16th of March

St Julian, of Cilicia, martyr, about 303. St Finian, surnamed Lohbar (or the Leper), of Ireland, 8th century.


Born. – René de Bossu, classical scholar, 1631, Paris; Jacques Boileau, French theologian, 1635; Caroline Lucretia Herschel, astronomer, 1750, Hanover; Madame Campan, historical writer, 1752. 
Died. – Tiberius Claudius Nero, A.D. 37, Misenum; the Emperor Valentinian III., assassinated 455; Alexander III. of Scotland, 1286; Johann Severin Vater, German linguist and theologian, 1826, Halle; Gottfried Nees von Esenbach, botanist, 1858; M. Camille Jullien, musician, 1860.


On this Day in Other Sources.


On the 16th of March [1185,] died Robert Avenel, who gave his lands of Eskdale to the abbey of Melrose. 

– Historical Works, pp.19-38.


About the 16th of [March, 1563,] the Queen heard at St. Andrews, of the death of her uncle, the Duke of Guise, by assassination. Coligni, the rival of that illustrious man, had the generosity to say, that the taking of such a personage, by such means, was a dastardly deed. The Queen wrote letters of condolence to the Queen mother, to her grandmother, to the Duke’s widow, and to her other friends, in France: thus consoling herself, by offering consolation to others. 

– Life of Mary, pp.78-98.


The ministers had, indeed, much need of seat-rents. Out of the ample possessions which belonged to the church at the Reformation the rapacity of the nobles left but a scanty remnant for the support of the ministers, and their stipends in the end of the sixteenth century were miserably inadequate. There is an incidental notice of this in a minute of presbytery in 1595. It bears that the Presbytery of Glasgow consists of six churches, viz., Glasgow, Govan, Rutherglen, Cadder, Lenzie, and Campsie, “and of the said sex Kirkis thair is the minister of Campsie ane auld man having onlie in yeirlie stipend fourscoir and sex lib [about £9] and the minister of Leinzae onlie in stipend fourtie aucht lib with the vicarage worth twentie merkis in the ʒeir [altogether under £7] and the saidis ministers of Campsie and Leinzae throch povertie keipis nocht the dayes of presbiterie.”1 No wonder. The object which the presbytery had in view, however, was not the increase of the emoluments of these poor gentlemen – which was probably at that time hopeless – but to get the General Assembly to cause the church of Monkland and some other churches to be joined to the Presbytery of Glasgow so as to increase the number of members necessary for the despatch of business.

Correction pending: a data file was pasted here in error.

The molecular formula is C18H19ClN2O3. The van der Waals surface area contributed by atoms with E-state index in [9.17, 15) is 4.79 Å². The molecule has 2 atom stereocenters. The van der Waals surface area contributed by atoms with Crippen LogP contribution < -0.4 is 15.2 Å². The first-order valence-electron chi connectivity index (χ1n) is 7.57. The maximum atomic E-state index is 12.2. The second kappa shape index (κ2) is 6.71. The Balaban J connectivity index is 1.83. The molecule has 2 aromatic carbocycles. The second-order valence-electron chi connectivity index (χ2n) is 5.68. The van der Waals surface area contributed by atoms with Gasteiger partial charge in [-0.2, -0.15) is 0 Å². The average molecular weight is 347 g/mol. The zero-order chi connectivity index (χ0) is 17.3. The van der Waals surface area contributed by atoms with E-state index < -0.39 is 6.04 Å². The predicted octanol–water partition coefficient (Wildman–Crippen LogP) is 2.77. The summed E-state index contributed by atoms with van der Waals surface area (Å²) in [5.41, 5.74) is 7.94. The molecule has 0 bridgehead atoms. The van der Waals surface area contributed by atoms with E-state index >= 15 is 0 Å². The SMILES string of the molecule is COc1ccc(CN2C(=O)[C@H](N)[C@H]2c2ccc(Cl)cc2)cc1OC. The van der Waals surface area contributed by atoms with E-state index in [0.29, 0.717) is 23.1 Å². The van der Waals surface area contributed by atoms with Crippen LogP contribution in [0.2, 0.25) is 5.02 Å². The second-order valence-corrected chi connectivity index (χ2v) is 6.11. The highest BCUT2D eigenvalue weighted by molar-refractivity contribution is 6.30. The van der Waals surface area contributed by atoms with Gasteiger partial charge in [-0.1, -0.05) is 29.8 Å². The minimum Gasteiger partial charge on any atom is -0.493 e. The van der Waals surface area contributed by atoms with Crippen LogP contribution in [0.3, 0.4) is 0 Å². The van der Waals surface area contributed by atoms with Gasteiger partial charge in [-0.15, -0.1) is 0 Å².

Old Glasgow, pp.189-215. 

1 Presbytery Records, 16th March, 1595.


Little’s Close appears as Lord Cullen’s in Edgar’s map of 1742, so there had also resided that famous lawyer and judge, Sir Frances Grant of Cullen, who joined the Revolution party in 1688, who distinguished himself in the Convention of 1689 by his speech in favour of conferring the crown of Scotland on William and Mary of Orange,, and thus swayed the destinies of the nation. He was raised to the bench in 1709. His friend Wodrow has recorded the closing scene of his active life in this old alley, on the 16th of March, 1726. “Brother,” said the old revolutionist, to one who informed him that his illness was mortal, “you have brought me the best news ever I heard!” “And,” adds old Robert Wodrow, “that day when he died was without a cloud.” 

– Old and New Edinburgh, pp.102-111.


When the New Town of Edinburgh was projected, a clause was introduced into the Act empowering the Crown to grant royal letters patent for the establishment of a theatre in Edinburgh. 

Mr. David Ross, manager of a small one then existing, amid many difficulties, in the Canongate, and latterly of Covent Garden Theatre – a respectable man, who had managed two houses in London – obtained the patent, and the foundation-stone of the new theatre was laid on the 16th of March, 1768. In the stone was laid a silver plate, inscribed thus:- 

“The first stone of this new theatre was laid on the 16th day of March, in the year of our Lord 1768, by David Ross, patentee and first proprietor of a licensed stage in Scotland. May this theatre tend to promote every moral and every virtuous principle, and may the representations be such 

“To make mankind in conscious virtue bold, 
Live on each scene and be what they behold.” 

– Old and New Edinburgh, pp.340-348.

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